Ultimo aggiornamento: 09 gennaio 2023
Scheda a cura di: Bynum D. E., Lord A. B.
The song presented in translation in this volume is one of the two longest ever collected from Slavic oral epic tradition. Yet it is not only their length that makes these songs extraordinary; their excellence as heroic-romantic sung story and the seriousness of their intent as depictions of a glorious past raise them above the usual performances in the tradition to which they belong.
In researching this collection, the author set out to test the theories he had evolved on oral epic, theories that were to introduce a new era of Homeric scholarship. In the Balkans, one of the few areas where a living tradition of oral heroic poetry was still to be found, he observed firsthand how unlettered singers composed their poems, and collected more than 1,200 hours of poetic performance from the most experienced bards. Comprising representative texts and translations from the Parry Collection, this series records the South Slavic tradition.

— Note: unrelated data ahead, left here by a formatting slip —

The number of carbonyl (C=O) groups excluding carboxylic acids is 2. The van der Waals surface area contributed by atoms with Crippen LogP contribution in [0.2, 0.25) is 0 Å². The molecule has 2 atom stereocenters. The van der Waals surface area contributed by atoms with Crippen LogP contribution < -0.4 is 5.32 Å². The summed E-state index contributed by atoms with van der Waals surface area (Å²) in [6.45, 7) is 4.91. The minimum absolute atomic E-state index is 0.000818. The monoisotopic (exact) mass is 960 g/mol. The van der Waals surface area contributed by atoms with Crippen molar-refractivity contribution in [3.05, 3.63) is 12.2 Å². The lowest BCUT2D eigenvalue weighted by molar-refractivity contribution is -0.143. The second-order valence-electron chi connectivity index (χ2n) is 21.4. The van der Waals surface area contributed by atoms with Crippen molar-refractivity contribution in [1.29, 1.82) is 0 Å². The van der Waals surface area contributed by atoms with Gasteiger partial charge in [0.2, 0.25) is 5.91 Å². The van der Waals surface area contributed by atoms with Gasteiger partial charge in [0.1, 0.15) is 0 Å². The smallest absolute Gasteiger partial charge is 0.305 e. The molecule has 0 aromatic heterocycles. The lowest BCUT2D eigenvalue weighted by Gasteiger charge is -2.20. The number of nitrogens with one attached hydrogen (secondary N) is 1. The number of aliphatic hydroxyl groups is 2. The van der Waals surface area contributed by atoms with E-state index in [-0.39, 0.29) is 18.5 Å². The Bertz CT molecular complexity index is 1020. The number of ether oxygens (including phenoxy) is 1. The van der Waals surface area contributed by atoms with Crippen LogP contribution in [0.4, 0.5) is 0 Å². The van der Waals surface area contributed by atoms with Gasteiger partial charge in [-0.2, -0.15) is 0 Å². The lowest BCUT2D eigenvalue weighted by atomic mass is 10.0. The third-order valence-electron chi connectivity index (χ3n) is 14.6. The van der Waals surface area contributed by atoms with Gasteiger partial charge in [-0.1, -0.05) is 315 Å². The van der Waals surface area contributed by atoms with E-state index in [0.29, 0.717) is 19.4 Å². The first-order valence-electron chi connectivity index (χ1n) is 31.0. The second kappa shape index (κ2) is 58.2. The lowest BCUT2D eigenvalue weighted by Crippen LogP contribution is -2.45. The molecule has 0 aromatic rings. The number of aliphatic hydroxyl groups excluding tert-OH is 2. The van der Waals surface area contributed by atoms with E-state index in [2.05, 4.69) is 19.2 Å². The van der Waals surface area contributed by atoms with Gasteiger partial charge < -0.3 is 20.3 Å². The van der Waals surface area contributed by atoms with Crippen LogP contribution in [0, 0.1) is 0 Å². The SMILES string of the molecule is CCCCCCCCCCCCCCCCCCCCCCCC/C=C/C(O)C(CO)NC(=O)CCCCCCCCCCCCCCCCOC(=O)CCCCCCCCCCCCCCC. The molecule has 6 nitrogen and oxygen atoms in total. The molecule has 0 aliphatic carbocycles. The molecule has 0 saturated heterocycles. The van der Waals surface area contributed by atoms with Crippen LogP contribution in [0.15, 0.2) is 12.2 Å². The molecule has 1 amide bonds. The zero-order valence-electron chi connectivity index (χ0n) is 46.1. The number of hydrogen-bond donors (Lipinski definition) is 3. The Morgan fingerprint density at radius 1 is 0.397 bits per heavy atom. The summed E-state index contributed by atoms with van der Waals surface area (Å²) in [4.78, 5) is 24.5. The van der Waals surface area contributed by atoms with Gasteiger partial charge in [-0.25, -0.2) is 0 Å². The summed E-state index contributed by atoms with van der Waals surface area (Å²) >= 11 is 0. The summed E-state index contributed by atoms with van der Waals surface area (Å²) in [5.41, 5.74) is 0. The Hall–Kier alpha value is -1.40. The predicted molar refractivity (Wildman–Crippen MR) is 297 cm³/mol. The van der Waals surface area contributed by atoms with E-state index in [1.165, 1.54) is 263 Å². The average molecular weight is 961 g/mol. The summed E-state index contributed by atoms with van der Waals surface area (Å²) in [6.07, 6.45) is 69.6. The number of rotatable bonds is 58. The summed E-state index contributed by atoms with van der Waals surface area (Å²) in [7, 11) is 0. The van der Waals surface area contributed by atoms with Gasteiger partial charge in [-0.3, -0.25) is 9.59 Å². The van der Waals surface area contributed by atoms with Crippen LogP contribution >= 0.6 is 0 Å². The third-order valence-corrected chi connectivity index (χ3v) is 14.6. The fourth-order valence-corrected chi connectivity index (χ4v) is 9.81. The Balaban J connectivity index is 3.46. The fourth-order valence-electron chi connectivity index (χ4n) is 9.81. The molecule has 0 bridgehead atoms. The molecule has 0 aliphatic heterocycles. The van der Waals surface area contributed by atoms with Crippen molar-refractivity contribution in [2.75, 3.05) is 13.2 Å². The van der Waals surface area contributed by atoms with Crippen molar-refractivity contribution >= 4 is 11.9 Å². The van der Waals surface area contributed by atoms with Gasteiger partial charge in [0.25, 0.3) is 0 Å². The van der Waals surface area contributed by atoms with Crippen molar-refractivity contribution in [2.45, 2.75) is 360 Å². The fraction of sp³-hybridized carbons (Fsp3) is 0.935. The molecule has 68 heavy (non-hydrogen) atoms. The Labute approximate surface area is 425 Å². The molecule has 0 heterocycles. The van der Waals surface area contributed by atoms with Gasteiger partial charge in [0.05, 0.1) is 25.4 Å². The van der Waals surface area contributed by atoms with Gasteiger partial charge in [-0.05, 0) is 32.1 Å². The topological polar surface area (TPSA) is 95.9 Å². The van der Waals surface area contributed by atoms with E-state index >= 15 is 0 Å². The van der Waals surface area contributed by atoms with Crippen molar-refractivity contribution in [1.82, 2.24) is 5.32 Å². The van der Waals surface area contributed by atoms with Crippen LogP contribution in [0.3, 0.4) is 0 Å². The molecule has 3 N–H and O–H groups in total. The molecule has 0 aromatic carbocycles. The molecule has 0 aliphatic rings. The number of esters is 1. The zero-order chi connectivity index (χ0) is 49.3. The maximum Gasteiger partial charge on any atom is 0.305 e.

This limited edition contains the critical texts of eight long oral epics from four bards of northern Bosnia, the northern most predominantly Muslim district in Europe. Sung with the accompaniment of the picked tambura rather than the bowed gusle that is familiar elsewhere in the Yugoslav tradition, the epos in northern Bosnia was often strophic or stanzaic rather than stichic. This volume is the first publication in the more than century-old scholarship on South Slavic oral traditions to take note of that fact, and to document it with specific texts. The editor’s Prolegomena include detailed discussions of the principles of rhythm in this epos, the sources of the tales in it, and extensive comparative commentaries linking the eight narratives with those found in other Yugoslav towns, especially with the tradition of Avdo Međedović at Bijelo Polje.